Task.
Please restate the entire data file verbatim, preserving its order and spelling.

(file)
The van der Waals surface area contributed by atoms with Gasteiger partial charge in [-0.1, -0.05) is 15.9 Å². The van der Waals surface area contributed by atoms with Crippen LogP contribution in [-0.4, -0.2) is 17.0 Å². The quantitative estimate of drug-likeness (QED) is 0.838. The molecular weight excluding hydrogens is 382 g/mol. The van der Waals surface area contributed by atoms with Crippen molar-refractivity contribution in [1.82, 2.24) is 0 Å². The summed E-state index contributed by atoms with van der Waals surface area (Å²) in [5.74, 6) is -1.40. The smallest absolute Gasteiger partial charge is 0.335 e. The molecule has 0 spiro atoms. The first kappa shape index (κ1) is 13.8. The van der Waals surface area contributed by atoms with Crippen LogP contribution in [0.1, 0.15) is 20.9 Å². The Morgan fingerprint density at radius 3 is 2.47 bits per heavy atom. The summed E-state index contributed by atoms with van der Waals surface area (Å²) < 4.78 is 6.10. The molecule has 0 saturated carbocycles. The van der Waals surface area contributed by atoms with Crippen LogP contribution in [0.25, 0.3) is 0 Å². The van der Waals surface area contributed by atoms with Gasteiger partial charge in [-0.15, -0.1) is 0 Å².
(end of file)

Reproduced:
The van der Waals surface area contributed by atoms with Gasteiger partial charge in [-0.1, -0.05) is 15.9 Å². The van der Waals surface area contributed by atoms with Crippen LogP contribution in [-0.4, -0.2) is 17.0 Å². The quantitative estimate of drug-likeness (QED) is 0.838. The molecular weight excluding hydrogens is 382 g/mol. The van der Waals surface area contributed by atoms with Crippen molar-refractivity contribution in [1.82, 2.24) is 0 Å². The summed E-state index contributed by atoms with van der Waals surface area (Å²) in [5.74, 6) is -1.40. The smallest absolute Gasteiger partial charge is 0.335 e. The molecule has 0 spiro atoms. The first kappa shape index (κ1) is 13.8. The van der Waals surface area contributed by atoms with Crippen LogP contribution in [0.1, 0.15) is 20.9 Å². The Morgan fingerprint density at radius 3 is 2.47 bits per heavy atom. The summed E-state index contributed by atoms with van der Waals surface area (Å²) < 4.78 is 6.10. The molecule has 0 saturated carbocycles. The van der Waals surface area contributed by atoms with Crippen LogP contribution in [0.25, 0.3) is 0 Å². The van der Waals surface area contributed by atoms with Gasteiger partial charge in [-0.15, -0.1) is 0 Å².